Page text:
A Story About Being Human

Rainey is becoming more of a human being than the alien she resembles in her ultrasound picture. Besides her stylish boot-cut jeans and fascination with daytime television, nowhere is this phenomenon more apparent than in her recent sleeping habits.

For the past ten months, I have gone to extreme lengths to get Rainey to fall and stay asleep. I know the “experts” say not to, but sometimes I’m so desperate for a waffle and a little quiet time, that I’ll do anything to keep my sleeping baby, well, sleeping.

Just a few of the painstaking measures I have taken to accomplish this mother-of-all goals include burying the phone beneath a mountain of pillows and couch cushions, hop-scotching across our hardwood floors to avoid the noisy cracks, and refusing to run the bath, flush the toilet, or brush my teeth in an effort to silence the rackety old plumbing. I think Scott’s even starting to think I’ve officially changed his name to “Shh.”

Well, much to my recent surprise, none of these things wakes her up anymore. In fact, rousing her from her slumber is like waking the dead.

Take the other day, for instance. After falling asleep in the car on our way home from running errands – which in and of itself is a miracle because, contrary to the rest of the baby species, Rainey hardly ever sleeps in the car – we pulled into the driveway where we were greeted with a bark-fest from our three hyperactive dogs. Amazingly, she was able to sleep through not only that commotion but also the clumsy task of getting her out of her car seat, the sound of me dropping my keys twice, two slams of the car door, a near wipe out on the ice on our sidewalk, the long walk through our house (squeaky cracks included), the process of taking her coat off, putting her socks back on, and, finally, being laid down in her crib.

And then she proceeded to snooze for at least another hour while I put the groceries away, chatted on the phone with my brother, and brushed my nasty teeth.

To me, this is the meaning of the word trust. Rainey knows she’s safe on my shoulder. It’s where she can find rest and comfort. But I don’t know which is harder: avoiding all the squeaks in our floors or living up to the daunting task of keeping her safe, especially when I’m the one who can do her the most harm.

I have yet to meet another mother who hasn’t felt at some point in her mothering career like she was going crazy. I have to admit that there are times when I want to bite Rainey’s ear, something my dog-sledding friend Sue does to her Huskies when they won’t submit to her as the alpha dog. On some days, particularly the ones when Rainey’s being especially irritating, rage kicks down the door, pulls up a chair in my mind and stays a while, and I can feel seething anger race from the center of my chest to the tips of my fingers and my toes. And if that’s not frightening enough, what really scares the crap out of me is knowing that becoming a mother has brought these horrible, wretched feelings to the surface.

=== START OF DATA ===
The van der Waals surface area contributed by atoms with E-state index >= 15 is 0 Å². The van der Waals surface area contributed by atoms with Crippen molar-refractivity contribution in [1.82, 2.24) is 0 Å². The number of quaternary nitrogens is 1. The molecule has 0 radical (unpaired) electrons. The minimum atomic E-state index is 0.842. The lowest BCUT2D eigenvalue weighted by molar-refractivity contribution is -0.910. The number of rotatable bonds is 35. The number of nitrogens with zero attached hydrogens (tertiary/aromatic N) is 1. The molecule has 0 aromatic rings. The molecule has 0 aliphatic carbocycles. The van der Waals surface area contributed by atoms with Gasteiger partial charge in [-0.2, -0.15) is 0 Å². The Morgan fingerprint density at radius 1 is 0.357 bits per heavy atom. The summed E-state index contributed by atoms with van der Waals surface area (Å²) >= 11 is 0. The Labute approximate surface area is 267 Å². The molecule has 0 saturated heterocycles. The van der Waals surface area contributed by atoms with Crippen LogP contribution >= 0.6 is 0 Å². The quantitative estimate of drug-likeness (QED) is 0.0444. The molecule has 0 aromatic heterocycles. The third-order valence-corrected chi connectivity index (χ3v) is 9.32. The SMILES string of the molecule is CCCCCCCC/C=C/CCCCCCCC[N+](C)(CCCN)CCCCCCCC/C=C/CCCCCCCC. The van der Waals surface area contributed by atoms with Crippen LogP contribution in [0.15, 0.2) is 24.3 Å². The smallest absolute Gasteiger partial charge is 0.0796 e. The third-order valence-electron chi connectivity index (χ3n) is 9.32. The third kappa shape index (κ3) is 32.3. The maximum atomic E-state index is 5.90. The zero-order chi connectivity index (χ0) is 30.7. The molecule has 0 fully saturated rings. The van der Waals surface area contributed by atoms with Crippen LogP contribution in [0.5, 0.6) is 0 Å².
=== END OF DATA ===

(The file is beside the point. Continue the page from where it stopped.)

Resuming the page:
But for a woman who’s sane the majority of the time (even if that means 50.001%), I know when I need to ask for help, and when I need to go hit a few buckets of golf balls at the driving range. I also know there’s a delicate balance between being in control as a parent and being willing to let go of my own agenda. I’m also acutely aware that most days I only see a part of the beautiful picture that’s being painted on the canvas of my life. But the hardest lesson of all, I realize these feelings are sometimes the harsh reality of being human.

So, like Rainey, I find comfort and rest on the shoulders of people I trust – people like Scott and my mom and a handful of extended family and close friends. Because of their love and support, I know I can and will be a wonderful mother for Rainey.

I want her to grow up to have a lot of faith and to be a very gentle person who lives a life full of love and joy and thankfulness, and also someone who always tries to be kind, respectful, compassionate, and generous to everyone. I hope she grows up to be honest and truthful and honorable even when nobody is looking, and someone whose self-esteem is based on knowing that her life has value and worth. I want Rainey to learn how to take responsibility for herself, and also to know the secret of being content in every situation. I want Rainey to be the kind of person who makes every effort to do what leads to peace and justice and fairness, and who gives from a heart overflowing with hope and hopefulness.

But most of all, I want Rainey to know that it’s okay to be human.

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